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American Football American football, known as football in the United States and sometimes called gridiron internationally, is a team

sport played between two teams of eleven players each with an oval (specifically prolate spheroid ball. It is played on a rectangular field measuring 120 yards (109.7 meters) long and 53.3 yards (48.7 meters) wide with goalposts on either end of the field. Over the course of the game the team in possession of the ball attempts to advance down the field by running with or passing the ball. In order to continue a drive, the offense must advance the ball at least ten yards down the field in a series of four downs. If they succeed, they receive a new set of four downs to continue their drive, but if they fail, they turn the ball over to the opposing team. The offense can score points by advancing the ball into the end zone (a touchdown or by place or drop kicking the ball through the opponent's goalpost, while the defense can score points by taking possession of the ball and advancing it into the offense's end zone or by tackling the ballcarrier in the offense's end zone. The team that has scored the most points by the end of the game wins.

Team And Position


A game is played between two teams of eleven players each having less players on the field is legal, but playing with more on the field is punishable by a penalty. Teams may substitute any number of their players between downs, and the game in general has developed a system where teams have different offensive, defensive, and special teams squads. This system is a vital aspect of the modern game and replaced the old system, where only limited substitution was allowed. Individual players in a football game must be designated with auniform number which is between 1 and 99 in the NFL, teams are required to number their players by a league-approved numbering system during the regular season and any exceptions must be approved by the Commissioner, while in the NCAA and NFHS teams are "strongly advised" to number their offensive players according to a league-suggested numbering scheme. Offensive unit The role of the offensive unit is to advance the ball down the field, with the ultimate goal of scoring a touchdown. Backs and backfield The main backfield positions include the quarterback (QB), halfback/tailback (HB/TB), and fullback (FB). The quarterback is the leader of the offense, with either him or the head coach calling the plays. The quarterback typically informs the rest of the offense of the play in the huddle before the team lines up. The quarterback lines up behind the center and takes the snap before handing the ball off, throwing it, or keeping it to run with himself. The primary role of the halfback or tailback is to carry the ball on running plays as well as to serve as a receiver at times, while fullbacks function primarily as blockers. Fullbacks tend to be larger than running backs and are sometimes used as runners in short-yardage situations, but are often times not used in passing situations. Linemen The offensive line consists of several players. The leader of the offensive line is the center (C), who lines up in the middle of the line between the guards. The center is responsible for snapping the ball to the quarterback, and for making sure the other linemen are doing their jobs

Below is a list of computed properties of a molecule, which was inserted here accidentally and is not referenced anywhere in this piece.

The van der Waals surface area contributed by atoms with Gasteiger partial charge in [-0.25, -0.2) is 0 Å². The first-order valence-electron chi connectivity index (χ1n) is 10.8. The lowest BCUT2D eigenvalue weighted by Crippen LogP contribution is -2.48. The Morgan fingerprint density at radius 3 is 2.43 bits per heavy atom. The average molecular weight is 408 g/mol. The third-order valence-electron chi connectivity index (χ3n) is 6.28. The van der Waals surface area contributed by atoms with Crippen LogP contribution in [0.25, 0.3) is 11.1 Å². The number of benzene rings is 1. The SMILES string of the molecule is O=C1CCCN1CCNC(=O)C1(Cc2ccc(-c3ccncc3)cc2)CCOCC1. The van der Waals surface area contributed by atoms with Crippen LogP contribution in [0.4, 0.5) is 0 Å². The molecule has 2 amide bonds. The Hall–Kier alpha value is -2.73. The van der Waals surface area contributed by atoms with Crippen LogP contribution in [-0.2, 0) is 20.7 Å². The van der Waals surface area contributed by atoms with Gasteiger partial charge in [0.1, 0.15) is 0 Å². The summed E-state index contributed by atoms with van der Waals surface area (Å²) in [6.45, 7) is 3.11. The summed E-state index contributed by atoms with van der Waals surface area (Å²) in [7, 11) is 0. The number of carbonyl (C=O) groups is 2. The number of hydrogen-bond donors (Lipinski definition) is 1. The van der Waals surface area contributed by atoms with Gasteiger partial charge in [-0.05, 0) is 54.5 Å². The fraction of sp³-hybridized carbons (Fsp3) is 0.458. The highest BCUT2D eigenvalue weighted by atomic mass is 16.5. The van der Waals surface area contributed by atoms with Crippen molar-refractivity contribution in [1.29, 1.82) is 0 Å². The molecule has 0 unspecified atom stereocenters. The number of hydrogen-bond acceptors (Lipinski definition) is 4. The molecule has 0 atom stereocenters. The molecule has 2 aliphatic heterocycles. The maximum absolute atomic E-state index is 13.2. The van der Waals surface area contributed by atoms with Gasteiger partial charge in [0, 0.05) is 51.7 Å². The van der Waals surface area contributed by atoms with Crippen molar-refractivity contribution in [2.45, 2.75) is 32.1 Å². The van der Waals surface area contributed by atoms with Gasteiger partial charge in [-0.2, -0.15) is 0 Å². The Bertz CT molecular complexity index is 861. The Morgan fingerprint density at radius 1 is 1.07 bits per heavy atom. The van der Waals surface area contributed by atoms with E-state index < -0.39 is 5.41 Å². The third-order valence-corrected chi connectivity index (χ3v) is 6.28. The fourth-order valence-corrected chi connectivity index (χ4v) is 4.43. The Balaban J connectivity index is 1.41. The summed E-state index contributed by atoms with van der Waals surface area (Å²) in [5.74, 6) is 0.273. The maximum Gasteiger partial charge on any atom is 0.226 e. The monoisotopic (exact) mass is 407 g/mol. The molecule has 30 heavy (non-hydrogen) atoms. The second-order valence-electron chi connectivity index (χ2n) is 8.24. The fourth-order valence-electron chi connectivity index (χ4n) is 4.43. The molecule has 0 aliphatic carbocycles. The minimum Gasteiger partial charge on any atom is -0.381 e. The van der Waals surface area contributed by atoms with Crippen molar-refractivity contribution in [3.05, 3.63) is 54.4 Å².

during the play. On either side of the center are the guards (G), while tackles (T) line up outside the guards. Receivers The principal receivers are the wide receivers (WR) and the tight ends (TE). Wide receivers line up on or near the line of scrimmage, split outside of the line. The main goal of the wide receiver is to catch passes thrown by the quarterback. but the wide receiver also plays a role on running plays by blocking defenders or acting like the play is a pass play so as to distract and confuse the defense. Tight ends line up outside the tackles and function as both receivers and blockers. Defensive unit. The role of the defense is to prevent the offense from scoring by tackling the ball carrier or by forcing turnovers (interceptionsor fumbles). Defensive line The defensive line consists of defensive ends (DE) and defensive tackles (DT). Defensive ends line up on the end of the line, while defensive tackles line up on the inside; their primary responsibilities are to stop running plays on the inside and outside, respectively, as well as to pressure the quarterback on passing plays and to occupy the line so that the linebackerscan break through. Linebackers Linebackers line up behind the defensive line but in front of the defensive backfield. Linebackers are split into middle linebackers (MLB) and outside linebackers (OLB). Linebackers are the defensive leaders, calling the defensive plays and playing hard to lead by example. They play a diverse number of roles such as defending the run, pressuring the quarterback, guarding tight ends and backs in the passing game, and covering slot receivers.[40] Defensive backfield The defensive backfield (also known as the secondary) consists of cornerbacks (CB) and safeties (S); safeties are themselves divided into free safeties (FS) and strong safeties (SS). Cornerbacks line up outside the defensive formation and cover wide receivers, while safeties line up between the cornerbacks but farther back in the secondary. The defensive backfield is responsible for stopping the deep pass and the run. Special teams unit The role of the special teams unit is to punt or kick the ball. Field goals and kickoffs Specific positions for the field goal/PAT unit are the placekicker (K or PK), holder (H), and long snapper (LS). The long snapper's job is to snap the ball back to the holder, who will catch the ball and place it down to the ground (ideally with the laces facing away from the kicker) so that the placekicker can kick the ball. On kickoffs, the kicker placekicks the ball off of a tee; the player on the receiving team who catches the ball is the kickoff returner (KR). I think thats all explaination about American Football sports. Thank you.